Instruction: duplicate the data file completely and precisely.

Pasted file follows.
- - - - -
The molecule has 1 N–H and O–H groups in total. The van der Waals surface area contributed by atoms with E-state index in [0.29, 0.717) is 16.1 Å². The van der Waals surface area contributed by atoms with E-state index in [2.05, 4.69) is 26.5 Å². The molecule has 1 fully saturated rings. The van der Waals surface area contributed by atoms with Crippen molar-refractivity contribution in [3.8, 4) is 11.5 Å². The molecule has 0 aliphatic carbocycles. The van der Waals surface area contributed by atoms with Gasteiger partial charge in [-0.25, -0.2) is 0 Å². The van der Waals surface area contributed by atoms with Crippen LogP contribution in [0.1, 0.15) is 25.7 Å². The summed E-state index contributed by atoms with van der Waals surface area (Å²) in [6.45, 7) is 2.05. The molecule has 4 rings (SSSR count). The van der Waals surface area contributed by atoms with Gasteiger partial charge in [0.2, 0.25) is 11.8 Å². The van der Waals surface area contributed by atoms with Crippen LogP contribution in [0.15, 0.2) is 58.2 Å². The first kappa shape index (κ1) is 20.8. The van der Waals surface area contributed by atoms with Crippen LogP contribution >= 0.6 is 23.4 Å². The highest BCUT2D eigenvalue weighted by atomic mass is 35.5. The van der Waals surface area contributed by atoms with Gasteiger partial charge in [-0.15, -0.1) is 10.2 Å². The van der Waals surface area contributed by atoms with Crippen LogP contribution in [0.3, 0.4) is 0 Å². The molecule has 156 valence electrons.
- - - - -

The molecule has 1 N–H and O–H groups in total. The van der Waals surface area contributed by atoms with E-state index in [0.29, 0.717) is 16.1 Å². The van der Waals surface area contributed by atoms with E-state index in [2.05, 4.69) is 26.5 Å². The molecule has 1 fully saturated rings. The van der Waals surface area contributed by atoms with Crippen molar-refractivity contribution in [3.8, 4) is 11.5 Å². The molecule has 0 aliphatic carbocycles. The van der Waals surface area contributed by atoms with Gasteiger partial charge in [-0.25, -0.2) is 0 Å². The van der Waals surface area contributed by atoms with Crippen LogP contribution in [0.1, 0.15) is 25.7 Å². The summed E-state index contributed by atoms with van der Waals surface area (Å²) in [6.45, 7) is 2.05. The molecule has 4 rings (SSSR count). The van der Waals surface area contributed by atoms with Gasteiger partial charge in [0.2, 0.25) is 11.8 Å². The van der Waals surface area contributed by atoms with Crippen LogP contribution in [0.15, 0.2) is 58.2 Å². The first kappa shape index (κ1) is 20.8. The van der Waals surface area contributed by atoms with Crippen LogP contribution >= 0.6 is 23.4 Å². The highest BCUT2D eigenvalue weighted by atomic mass is 35.5. The van der Waals surface area contributed by atoms with Gasteiger partial charge in [-0.15, -0.1) is 10.2 Å². The van der Waals surface area contributed by atoms with Crippen LogP contribution in [0.3, 0.4) is 0 Å². The molecule has 156 valence electrons.